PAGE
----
A working horse display during the Open Day 2012. Using original historic grinding equipment to grind grain.

Koonalda Cave and Archaeology at the South Australian Museum.

By Sam Hedditch- Graduate Diploma of Archaeology student.

This is the third of my four blog posts for the Flinders Cultural Heritage Practicum I am completing at the South Australian Museum stores at Hindmarsh. I am currently left with three weeks of my placement before my hours have been completed and I am a little sad because I am sure I will miss the people and the artefacts I have been lucky enough to work with.

The past few weeks have taken another exciting turn in my placement at the Museum. John Hodges very kindly included me on the work on the Koonalda Cave material from the Alexander Gallus/Richard Wright excavations. We were going through one of Gallus’ trenches to find evidence of organic materials for dating purposes within boxes that related to particular site layers. A range of organic materials (e.g. bone and shell) can now return reliable radiocarbon dates whereas previously dating was largely conducted on charcoal.  We were also able to find stone tools that had ‘cementation’ of sand, dirt and limestone, as this information is part of a development in dating between geochemistry and archaeology.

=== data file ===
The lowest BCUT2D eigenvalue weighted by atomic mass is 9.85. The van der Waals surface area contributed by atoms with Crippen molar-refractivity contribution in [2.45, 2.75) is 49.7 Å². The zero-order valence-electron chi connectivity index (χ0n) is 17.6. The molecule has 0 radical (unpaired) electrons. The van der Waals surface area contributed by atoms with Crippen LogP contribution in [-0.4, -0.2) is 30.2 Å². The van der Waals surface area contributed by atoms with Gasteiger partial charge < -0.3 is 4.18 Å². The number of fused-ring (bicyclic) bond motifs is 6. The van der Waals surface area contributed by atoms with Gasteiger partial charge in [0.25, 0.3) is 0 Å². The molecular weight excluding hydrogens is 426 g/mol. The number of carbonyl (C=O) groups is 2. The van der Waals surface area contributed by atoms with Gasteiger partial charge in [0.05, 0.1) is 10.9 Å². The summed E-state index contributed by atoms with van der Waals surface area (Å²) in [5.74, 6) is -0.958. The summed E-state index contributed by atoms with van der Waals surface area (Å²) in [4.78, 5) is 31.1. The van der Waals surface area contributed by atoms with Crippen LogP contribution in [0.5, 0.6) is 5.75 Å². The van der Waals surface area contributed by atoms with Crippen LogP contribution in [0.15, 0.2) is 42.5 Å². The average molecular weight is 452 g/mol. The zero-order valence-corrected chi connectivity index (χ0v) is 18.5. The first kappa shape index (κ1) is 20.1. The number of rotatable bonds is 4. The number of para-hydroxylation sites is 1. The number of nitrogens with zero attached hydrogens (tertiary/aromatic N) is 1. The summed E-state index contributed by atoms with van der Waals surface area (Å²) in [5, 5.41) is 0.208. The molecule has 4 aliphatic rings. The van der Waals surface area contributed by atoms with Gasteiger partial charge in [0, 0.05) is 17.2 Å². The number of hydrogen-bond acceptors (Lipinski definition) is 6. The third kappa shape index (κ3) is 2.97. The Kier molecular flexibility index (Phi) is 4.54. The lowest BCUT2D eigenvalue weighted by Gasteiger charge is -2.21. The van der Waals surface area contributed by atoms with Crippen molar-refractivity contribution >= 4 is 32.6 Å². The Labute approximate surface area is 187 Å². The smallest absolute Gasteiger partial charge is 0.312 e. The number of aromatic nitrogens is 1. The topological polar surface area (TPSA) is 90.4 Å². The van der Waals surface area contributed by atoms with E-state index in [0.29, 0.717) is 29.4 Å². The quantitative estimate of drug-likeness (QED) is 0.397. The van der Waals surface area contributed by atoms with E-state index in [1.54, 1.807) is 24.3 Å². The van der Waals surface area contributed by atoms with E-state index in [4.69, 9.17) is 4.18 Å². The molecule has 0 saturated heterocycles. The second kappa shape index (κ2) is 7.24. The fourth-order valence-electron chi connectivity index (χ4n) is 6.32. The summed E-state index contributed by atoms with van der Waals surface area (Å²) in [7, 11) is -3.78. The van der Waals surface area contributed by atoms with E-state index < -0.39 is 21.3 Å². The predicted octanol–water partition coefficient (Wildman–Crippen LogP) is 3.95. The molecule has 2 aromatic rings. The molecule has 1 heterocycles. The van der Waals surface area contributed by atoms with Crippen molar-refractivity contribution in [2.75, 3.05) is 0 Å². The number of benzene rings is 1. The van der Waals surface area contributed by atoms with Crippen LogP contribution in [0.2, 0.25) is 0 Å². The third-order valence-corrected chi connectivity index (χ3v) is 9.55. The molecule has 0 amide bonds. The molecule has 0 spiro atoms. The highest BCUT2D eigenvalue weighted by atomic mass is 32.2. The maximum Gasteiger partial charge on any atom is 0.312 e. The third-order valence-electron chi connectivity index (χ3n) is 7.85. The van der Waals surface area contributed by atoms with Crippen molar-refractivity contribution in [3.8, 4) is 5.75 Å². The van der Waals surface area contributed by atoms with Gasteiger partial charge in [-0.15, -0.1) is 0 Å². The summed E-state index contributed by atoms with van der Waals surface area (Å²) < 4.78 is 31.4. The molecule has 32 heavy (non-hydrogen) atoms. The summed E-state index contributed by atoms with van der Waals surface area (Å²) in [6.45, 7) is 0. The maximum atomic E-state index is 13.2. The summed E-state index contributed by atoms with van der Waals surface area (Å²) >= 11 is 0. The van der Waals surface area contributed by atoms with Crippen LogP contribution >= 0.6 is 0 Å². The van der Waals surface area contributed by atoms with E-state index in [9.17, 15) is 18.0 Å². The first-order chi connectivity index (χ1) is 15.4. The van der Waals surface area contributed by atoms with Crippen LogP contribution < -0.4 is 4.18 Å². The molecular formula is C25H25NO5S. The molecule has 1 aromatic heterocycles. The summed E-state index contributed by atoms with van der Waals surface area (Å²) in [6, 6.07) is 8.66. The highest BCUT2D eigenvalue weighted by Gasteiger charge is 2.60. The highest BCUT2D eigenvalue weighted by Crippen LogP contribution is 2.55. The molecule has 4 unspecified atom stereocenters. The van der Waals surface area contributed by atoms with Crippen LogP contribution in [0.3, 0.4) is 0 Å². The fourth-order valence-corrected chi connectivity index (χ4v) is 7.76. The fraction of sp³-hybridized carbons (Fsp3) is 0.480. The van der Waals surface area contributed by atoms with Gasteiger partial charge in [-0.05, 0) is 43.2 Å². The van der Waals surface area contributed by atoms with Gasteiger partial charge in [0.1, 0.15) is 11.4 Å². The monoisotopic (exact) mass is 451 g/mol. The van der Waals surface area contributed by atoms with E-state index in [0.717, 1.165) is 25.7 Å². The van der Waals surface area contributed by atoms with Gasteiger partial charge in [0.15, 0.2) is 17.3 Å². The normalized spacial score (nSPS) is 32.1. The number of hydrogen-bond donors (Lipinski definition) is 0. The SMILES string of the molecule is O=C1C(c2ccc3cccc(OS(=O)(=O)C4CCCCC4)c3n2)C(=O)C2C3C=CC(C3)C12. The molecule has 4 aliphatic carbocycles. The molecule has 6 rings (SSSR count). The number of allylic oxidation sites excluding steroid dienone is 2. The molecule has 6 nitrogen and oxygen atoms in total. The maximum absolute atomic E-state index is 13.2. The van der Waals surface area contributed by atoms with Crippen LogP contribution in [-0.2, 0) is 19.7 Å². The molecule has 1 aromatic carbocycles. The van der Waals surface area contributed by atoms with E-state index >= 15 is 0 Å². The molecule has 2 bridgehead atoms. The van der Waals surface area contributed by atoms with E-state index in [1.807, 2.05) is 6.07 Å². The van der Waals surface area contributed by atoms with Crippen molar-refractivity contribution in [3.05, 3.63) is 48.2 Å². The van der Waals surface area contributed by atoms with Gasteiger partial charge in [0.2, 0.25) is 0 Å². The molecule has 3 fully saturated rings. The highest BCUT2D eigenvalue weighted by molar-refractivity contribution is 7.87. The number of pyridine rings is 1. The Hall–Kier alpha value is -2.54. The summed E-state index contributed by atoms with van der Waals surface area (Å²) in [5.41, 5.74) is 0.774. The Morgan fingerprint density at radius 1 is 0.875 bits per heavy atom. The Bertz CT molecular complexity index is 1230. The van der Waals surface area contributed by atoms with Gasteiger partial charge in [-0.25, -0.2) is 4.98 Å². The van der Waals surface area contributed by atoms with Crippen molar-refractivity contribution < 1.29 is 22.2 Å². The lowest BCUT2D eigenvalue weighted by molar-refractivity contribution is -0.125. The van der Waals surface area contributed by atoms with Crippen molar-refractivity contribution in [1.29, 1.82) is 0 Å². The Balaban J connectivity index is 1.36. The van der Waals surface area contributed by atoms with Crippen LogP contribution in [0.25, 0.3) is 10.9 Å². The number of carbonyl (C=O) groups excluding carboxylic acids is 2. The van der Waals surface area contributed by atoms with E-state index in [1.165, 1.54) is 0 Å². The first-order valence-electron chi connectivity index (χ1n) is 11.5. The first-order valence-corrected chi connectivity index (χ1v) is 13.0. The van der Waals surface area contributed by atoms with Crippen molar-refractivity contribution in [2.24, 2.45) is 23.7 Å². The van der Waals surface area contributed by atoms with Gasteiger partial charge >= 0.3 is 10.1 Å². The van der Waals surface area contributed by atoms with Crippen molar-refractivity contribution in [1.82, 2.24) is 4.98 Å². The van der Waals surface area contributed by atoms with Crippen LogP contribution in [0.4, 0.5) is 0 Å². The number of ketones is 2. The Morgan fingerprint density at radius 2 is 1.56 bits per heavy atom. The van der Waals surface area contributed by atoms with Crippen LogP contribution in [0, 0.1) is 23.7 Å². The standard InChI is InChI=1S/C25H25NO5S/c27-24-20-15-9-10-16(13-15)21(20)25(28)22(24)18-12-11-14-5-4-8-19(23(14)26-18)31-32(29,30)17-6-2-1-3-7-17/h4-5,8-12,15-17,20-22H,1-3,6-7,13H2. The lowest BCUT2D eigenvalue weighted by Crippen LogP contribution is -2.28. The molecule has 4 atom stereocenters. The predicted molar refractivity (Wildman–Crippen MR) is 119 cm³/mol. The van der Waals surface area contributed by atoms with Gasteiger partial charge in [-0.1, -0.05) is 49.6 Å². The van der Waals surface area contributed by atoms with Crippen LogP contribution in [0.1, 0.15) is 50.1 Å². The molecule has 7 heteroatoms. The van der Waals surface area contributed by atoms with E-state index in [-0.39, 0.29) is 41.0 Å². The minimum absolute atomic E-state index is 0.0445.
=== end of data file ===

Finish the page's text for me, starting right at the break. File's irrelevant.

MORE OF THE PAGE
Figure 1- One of the illustrations of a Flint nodule from the Koonalda Cave. (Courtesy of South Australian Museum)

Researchers at the South Australian Museum hope to submit three small specimens from this collection from various layers in the trench to give some good preliminary dates in order to back a research grant for a more wide-scale dating program.  This whole process was unfamiliar to me and the fact that many grant applications are being submitted illustrated that the best possible proposal must be put forward in order to receive the grant.